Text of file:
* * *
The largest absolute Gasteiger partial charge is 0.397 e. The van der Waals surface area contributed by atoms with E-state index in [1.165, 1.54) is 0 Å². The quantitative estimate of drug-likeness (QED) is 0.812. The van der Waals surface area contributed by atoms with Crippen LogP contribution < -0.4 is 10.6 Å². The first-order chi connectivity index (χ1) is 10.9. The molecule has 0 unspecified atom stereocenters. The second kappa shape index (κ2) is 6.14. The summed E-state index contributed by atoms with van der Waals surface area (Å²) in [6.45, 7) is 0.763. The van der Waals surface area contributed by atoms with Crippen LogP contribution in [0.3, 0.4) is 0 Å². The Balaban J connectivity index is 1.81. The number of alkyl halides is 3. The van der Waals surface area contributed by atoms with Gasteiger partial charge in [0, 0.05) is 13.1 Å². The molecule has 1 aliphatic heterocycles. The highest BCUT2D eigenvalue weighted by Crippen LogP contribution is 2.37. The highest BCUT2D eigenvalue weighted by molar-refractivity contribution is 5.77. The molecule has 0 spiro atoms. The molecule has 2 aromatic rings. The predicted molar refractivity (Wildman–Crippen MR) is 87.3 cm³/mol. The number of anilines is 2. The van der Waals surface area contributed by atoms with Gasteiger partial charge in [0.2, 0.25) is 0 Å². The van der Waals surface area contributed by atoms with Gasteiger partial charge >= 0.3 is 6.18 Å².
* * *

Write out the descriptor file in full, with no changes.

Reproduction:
The largest absolute Gasteiger partial charge is 0.397 e. The van der Waals surface area contributed by atoms with E-state index in [1.165, 1.54) is 0 Å². The quantitative estimate of drug-likeness (QED) is 0.812. The van der Waals surface area contributed by atoms with Crippen LogP contribution < -0.4 is 10.6 Å². The first-order chi connectivity index (χ1) is 10.9. The molecule has 0 unspecified atom stereocenters. The second kappa shape index (κ2) is 6.14. The summed E-state index contributed by atoms with van der Waals surface area (Å²) in [6.45, 7) is 0.763. The van der Waals surface area contributed by atoms with Crippen LogP contribution in [0.3, 0.4) is 0 Å². The Balaban J connectivity index is 1.81. The number of alkyl halides is 3. The van der Waals surface area contributed by atoms with Gasteiger partial charge in [0, 0.05) is 13.1 Å². The molecule has 1 aliphatic heterocycles. The highest BCUT2D eigenvalue weighted by Crippen LogP contribution is 2.37. The highest BCUT2D eigenvalue weighted by molar-refractivity contribution is 5.77. The molecule has 0 spiro atoms. The molecule has 2 aromatic rings. The predicted molar refractivity (Wildman–Crippen MR) is 87.3 cm³/mol. The number of anilines is 2. The van der Waals surface area contributed by atoms with Gasteiger partial charge in [0.2, 0.25) is 0 Å². The van der Waals surface area contributed by atoms with Gasteiger partial charge >= 0.3 is 6.18 Å².